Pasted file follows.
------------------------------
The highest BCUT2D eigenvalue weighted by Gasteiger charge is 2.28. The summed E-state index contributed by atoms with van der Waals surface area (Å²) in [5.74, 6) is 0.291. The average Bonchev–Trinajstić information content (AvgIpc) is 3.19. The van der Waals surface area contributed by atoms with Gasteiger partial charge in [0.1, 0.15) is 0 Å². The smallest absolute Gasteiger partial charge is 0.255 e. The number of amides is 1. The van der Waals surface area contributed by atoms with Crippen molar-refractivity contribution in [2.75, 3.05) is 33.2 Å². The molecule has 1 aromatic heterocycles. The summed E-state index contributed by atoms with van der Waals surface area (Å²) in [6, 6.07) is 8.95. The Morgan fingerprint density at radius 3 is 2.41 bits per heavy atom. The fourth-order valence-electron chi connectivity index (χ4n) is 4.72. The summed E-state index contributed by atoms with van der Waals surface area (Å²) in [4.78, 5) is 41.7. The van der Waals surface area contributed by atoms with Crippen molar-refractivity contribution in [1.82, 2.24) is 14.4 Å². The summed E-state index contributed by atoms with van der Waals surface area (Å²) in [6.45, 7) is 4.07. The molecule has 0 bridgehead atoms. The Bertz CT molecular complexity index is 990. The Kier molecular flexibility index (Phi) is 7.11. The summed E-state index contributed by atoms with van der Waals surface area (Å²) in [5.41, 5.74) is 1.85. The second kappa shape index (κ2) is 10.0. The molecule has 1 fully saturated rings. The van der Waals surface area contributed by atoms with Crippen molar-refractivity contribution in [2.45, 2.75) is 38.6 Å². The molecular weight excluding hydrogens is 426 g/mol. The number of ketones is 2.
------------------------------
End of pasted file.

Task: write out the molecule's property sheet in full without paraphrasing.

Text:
The highest BCUT2D eigenvalue weighted by Gasteiger charge is 2.28. The summed E-state index contributed by atoms with van der Waals surface area (Å²) in [5.74, 6) is 0.291. The average Bonchev–Trinajstić information content (AvgIpc) is 3.19. The van der Waals surface area contributed by atoms with Gasteiger partial charge in [0.1, 0.15) is 0 Å². The smallest absolute Gasteiger partial charge is 0.255 e. The number of amides is 1. The van der Waals surface area contributed by atoms with Crippen molar-refractivity contribution in [2.75, 3.05) is 33.2 Å². The molecule has 1 aromatic heterocycles. The summed E-state index contributed by atoms with van der Waals surface area (Å²) in [6, 6.07) is 8.95. The Morgan fingerprint density at radius 3 is 2.41 bits per heavy atom. The fourth-order valence-electron chi connectivity index (χ4n) is 4.72. The summed E-state index contributed by atoms with van der Waals surface area (Å²) in [4.78, 5) is 41.7. The van der Waals surface area contributed by atoms with Crippen molar-refractivity contribution in [1.82, 2.24) is 14.4 Å². The summed E-state index contributed by atoms with van der Waals surface area (Å²) in [6.45, 7) is 4.07. The molecule has 0 bridgehead atoms. The Bertz CT molecular complexity index is 990. The Kier molecular flexibility index (Phi) is 7.11. The summed E-state index contributed by atoms with van der Waals surface area (Å²) in [5.41, 5.74) is 1.85. The second kappa shape index (κ2) is 10.0. The molecule has 1 fully saturated rings. The van der Waals surface area contributed by atoms with Crippen molar-refractivity contribution in [2.45, 2.75) is 38.6 Å². The molecular weight excluding hydrogens is 426 g/mol. The number of ketones is 2.